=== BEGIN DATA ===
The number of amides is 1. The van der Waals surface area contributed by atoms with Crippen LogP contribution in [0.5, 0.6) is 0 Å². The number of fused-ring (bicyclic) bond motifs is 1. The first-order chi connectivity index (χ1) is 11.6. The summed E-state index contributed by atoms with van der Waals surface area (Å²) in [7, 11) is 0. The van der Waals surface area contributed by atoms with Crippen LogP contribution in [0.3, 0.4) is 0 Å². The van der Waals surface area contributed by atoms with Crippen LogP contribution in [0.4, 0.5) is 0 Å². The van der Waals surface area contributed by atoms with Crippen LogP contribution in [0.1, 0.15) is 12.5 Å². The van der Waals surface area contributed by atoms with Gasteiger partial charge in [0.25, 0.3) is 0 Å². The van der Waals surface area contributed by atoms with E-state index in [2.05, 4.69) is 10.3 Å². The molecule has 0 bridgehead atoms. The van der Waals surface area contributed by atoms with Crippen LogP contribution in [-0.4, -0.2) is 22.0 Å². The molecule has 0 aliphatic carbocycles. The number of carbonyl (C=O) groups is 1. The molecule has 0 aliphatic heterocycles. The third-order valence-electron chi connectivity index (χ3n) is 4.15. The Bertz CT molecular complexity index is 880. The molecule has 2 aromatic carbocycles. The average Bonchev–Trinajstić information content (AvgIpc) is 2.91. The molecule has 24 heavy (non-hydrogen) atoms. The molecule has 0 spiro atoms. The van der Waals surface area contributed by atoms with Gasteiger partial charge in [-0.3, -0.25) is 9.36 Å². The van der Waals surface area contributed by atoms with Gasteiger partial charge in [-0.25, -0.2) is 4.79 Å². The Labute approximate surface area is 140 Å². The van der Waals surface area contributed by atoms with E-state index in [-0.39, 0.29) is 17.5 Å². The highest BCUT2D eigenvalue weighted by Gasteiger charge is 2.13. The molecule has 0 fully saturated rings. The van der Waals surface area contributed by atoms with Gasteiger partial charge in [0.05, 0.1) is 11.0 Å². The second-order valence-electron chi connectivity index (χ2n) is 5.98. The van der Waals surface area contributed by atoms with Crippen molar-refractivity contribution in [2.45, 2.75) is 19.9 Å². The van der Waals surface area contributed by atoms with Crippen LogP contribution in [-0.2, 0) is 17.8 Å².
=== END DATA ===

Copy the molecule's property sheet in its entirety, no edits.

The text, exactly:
The number of amides is 1. The van der Waals surface area contributed by atoms with Crippen LogP contribution in [0.5, 0.6) is 0 Å². The number of fused-ring (bicyclic) bond motifs is 1. The first-order chi connectivity index (χ1) is 11.6. The summed E-state index contributed by atoms with van der Waals surface area (Å²) in [7, 11) is 0. The van der Waals surface area contributed by atoms with Crippen LogP contribution in [0.3, 0.4) is 0 Å². The van der Waals surface area contributed by atoms with Crippen LogP contribution in [0.4, 0.5) is 0 Å². The van der Waals surface area contributed by atoms with Crippen LogP contribution in [0.1, 0.15) is 12.5 Å². The van der Waals surface area contributed by atoms with Gasteiger partial charge in [0.25, 0.3) is 0 Å². The van der Waals surface area contributed by atoms with E-state index in [2.05, 4.69) is 10.3 Å². The molecule has 0 bridgehead atoms. The van der Waals surface area contributed by atoms with Crippen LogP contribution in [-0.4, -0.2) is 22.0 Å². The molecule has 0 aliphatic carbocycles. The number of carbonyl (C=O) groups is 1. The molecule has 0 aliphatic heterocycles. The third-order valence-electron chi connectivity index (χ3n) is 4.15. The Bertz CT molecular complexity index is 880. The molecule has 2 aromatic carbocycles. The average Bonchev–Trinajstić information content (AvgIpc) is 2.91. The molecule has 24 heavy (non-hydrogen) atoms. The molecule has 0 spiro atoms. The van der Waals surface area contributed by atoms with Gasteiger partial charge in [-0.3, -0.25) is 9.36 Å². The van der Waals surface area contributed by atoms with Gasteiger partial charge in [-0.25, -0.2) is 4.79 Å². The Labute approximate surface area is 140 Å². The van der Waals surface area contributed by atoms with E-state index in [-0.39, 0.29) is 17.5 Å². The highest BCUT2D eigenvalue weighted by Gasteiger charge is 2.13. The molecule has 0 fully saturated rings. The van der Waals surface area contributed by atoms with Gasteiger partial charge in [0.05, 0.1) is 11.0 Å². The second-order valence-electron chi connectivity index (χ2n) is 5.98. The van der Waals surface area contributed by atoms with Crippen molar-refractivity contribution in [2.45, 2.75) is 19.9 Å². The van der Waals surface area contributed by atoms with Crippen LogP contribution in [-0.2, 0) is 17.8 Å².